Indem wir unseren Mitarbeiter dabei helfen, zu verstehen, warum das, was wir tun, wichtig ist und warum wir es eben genau so machen. Außerdem schaffen wir einen Raum, in dem alle Team-Mitglieder offen sagen können, wenn sie der Meinung sind, dass falsche Entscheidungen getroffen werden. Alternative Vorschläge bei Herausforderungen sind auch sehr willkommen.  

Was war Dein bisher wildestes Startup-Erlebnis?
Das war ganz klar der Reverse Pitch meiner zweiten Firma – AgaMatrix – am 11. September 2002.  Wir hatten es wirklich schwer, Finanzierungsmittel zu sammeln. Mein Mitgründer und ich haben unsere Ersparnisse aufgebraucht, um zwei Monate lang die Löhne unserer Mitarbeiter zu decken. Am Ende lief die Gehaltsabrechnung sogar für zwei weitere Monate über unsere eigenen Kreditkarten. Und es war immer noch kein Geld in Sicht. Das war der Zeitpunkt, an dem klar war, dass wir zu noch radikaleren Maßnahmen greifen müssen. Also luden wir Investoren zum ersten Jahrestag des 11. Septembers, an dem normalerweise niemand in den USA irgendwohin fliegen würde, zu einem Reverse Pitch ein. Wir haben ihnen ein Term Sheet ausgehändigt und einfach gefragt, wer investieren würde. So konnten wir gerade noch rechtzeitig einen Serie-A-Deal abschließen.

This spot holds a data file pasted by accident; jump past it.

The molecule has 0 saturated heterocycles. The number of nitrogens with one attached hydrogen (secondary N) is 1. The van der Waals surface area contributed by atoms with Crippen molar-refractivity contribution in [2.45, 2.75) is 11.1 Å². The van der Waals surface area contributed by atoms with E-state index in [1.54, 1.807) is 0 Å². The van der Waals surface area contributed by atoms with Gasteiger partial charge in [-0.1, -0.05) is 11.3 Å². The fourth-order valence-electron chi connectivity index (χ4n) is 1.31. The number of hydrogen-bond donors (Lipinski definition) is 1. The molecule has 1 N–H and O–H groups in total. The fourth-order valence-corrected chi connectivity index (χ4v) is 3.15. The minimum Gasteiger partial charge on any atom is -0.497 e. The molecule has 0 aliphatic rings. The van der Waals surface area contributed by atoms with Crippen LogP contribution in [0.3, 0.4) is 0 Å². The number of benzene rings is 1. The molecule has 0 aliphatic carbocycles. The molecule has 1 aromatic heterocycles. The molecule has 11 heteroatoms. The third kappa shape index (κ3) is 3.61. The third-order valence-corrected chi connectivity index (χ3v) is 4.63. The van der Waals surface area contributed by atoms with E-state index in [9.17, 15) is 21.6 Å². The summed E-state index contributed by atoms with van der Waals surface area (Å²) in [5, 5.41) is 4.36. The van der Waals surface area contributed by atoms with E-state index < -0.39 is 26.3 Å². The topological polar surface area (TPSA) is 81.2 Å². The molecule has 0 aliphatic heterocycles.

Tipp: Wie sieht ein Startup-Arbeitsalltag? Noch mehr Interviews gibt es in unserem Themenschwerpunkt Gründeralltag.

Startup-Jobs: Auf der Suche nach einer neuen Herausforderung? In der unserer Jobbörse findet Ihr Stellenanzeigen von Startups und Unternehmen.

Foto (oben): Arevo

#aktuell, #arevo, #grunderalltag, #interview, #reloaded

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With former Misfit founder Sonny Vu at the helm, Arevo raises $25 million for its 3D printing tech

Sonny Vu, the former founder and chief executive of the wearable technology company, Misfit, has had a busy summer since he was named the new chief executive of 3D printing technology company, Arevo.

Vu’s new startup brought on a new executive management team, launched a crowdfunding campaign for its 3D printed Superstrata bicycle and is now announcing the close of a $25 million financing round to support the growth of its business.